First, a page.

Bloated, slow and self-perpetuating: Cisco slams standards groups
Open source meritocracy would avoid ITU power grab and IETF mission creep, says Borg
Cisco's chief architect and CTO for engineering David Ward has blasted standards development organisations (SDOs), asking whether they are “relevant in a rapidly expanding environment of Open Source Software (OSS) projects.”
Ward's post on the subject is pointedly timed: he's released it on the even of the Internet Engineering Task Force's (IETF's) 91st gabfest. His post offers this criticism of standards bodies' operations:
“Globally, the multiple extant SDOs appear incapable of defining and maintaining their boundaries and new technology study groups are exploding across them. Every organization is potentially (and dangerously) self-perpetuating and few SDOs have a life-cycle plan that bounds their authority and scope (applied to new technologies).”
The core of Ward's argument is that open source projects move faster than SDOs. That speed means open source projects “can create a market-based consensus to fill a standards void.” He goes on to argue that it may not be a bad thing of open sourcerers do so, but also acknowledges the pitfalls of allowing by-default standards to emerge without governance. Overlapping efforts from camps with different opinions on appropriate technology, or vendors cynically open-sourcing software, both get a mention as undesirable practices.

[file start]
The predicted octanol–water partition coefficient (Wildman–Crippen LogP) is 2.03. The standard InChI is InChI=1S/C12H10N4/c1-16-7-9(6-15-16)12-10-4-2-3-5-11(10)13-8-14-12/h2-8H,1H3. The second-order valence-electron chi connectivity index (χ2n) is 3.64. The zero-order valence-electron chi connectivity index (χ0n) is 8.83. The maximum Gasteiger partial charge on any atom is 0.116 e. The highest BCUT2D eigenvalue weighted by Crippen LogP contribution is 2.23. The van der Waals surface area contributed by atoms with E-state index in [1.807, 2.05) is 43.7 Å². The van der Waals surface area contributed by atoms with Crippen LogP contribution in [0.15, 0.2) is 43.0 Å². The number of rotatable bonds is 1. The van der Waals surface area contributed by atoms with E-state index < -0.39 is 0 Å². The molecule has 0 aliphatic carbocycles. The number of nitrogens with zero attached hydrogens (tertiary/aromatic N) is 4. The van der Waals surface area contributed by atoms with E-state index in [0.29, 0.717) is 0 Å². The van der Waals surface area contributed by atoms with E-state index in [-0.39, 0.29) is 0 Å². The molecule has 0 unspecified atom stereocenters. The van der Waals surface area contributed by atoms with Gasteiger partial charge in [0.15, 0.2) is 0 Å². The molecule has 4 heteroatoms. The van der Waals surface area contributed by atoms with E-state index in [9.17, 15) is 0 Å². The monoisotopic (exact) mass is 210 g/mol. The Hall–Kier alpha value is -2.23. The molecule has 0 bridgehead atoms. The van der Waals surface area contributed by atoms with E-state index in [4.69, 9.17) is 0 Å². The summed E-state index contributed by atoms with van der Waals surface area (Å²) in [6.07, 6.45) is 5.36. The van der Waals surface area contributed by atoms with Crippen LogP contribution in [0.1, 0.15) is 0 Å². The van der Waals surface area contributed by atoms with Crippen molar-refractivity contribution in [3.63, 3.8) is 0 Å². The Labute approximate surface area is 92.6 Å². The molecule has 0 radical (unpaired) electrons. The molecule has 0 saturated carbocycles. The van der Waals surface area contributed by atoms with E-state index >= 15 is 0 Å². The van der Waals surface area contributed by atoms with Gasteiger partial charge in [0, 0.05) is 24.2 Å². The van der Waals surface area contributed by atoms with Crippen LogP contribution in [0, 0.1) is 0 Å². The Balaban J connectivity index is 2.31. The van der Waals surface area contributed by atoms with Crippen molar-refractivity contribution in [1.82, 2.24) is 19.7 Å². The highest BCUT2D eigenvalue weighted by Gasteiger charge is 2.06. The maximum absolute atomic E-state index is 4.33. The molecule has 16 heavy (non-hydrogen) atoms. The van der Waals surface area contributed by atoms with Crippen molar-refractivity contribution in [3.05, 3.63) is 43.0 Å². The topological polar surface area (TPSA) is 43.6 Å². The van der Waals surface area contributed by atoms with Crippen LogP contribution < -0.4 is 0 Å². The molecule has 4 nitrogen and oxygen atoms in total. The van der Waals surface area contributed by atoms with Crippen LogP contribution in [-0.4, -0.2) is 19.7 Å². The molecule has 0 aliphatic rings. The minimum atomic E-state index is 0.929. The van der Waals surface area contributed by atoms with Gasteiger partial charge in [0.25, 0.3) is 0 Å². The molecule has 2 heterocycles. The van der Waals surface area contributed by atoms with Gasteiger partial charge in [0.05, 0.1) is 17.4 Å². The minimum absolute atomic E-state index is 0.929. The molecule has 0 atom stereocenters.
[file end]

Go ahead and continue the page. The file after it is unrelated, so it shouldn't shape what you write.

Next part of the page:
Ward's alternative proposal is groups that operate like the Open Daylight Foundation (ODF), a software-defined networking (SDN) effort he says “envisioned the SDN architecture as not only polyglot in protocol but also one whose efficacy was bound to open APIs and a modular framework.” By setting a standard that allowed multiple contributions, Ward argues the ODF – and also the likes of the Linux Foundation, the Apache Foundation and the OpenStack Foundation – offer a framework that allows developers to go fast and work within rules, rather than having to wait for a SDO to hand down carven tablets spelling out standards.
He concludes by offering two laws he thinks should govern future development of future standards:
Law of OpenSource: quality and strength of the project is 100% dependent on the interests, energy and capability of the developer community
Law of OpenStandards: importance, validity and timeliness of relevant specification is 100% dependent on interests, energy and compromises of the individuals who have been empowered to manage, organize and complete the work effort of the SDO
Ward's post isn't malicious. He starts by “about [SDOs'] role going forward in enabling innovation. He concludes by writing “We need to set a new trajectory, move faster and focus on a building a bigger and better Internet.”
If we're going to hook a few tens of billions of connected devices to the internet in the next few years, as is suggested is bound to happen, Ward's conclusion is hard to dispute. Whether those who work in standards bodies will agree is another matter, not least because Cisco has form of playing nicely in standards groups but also bringing products to market before standards are done, a ploy that helps to freeze standards.
It's therefore possible to perceive Ward's post as Cisco throwing its weight around, the better to get SDOs behaving in ways that suit Cisco, not just the internet of the future. One imagines there may be some terse moments at IETF 91 as a result. ®
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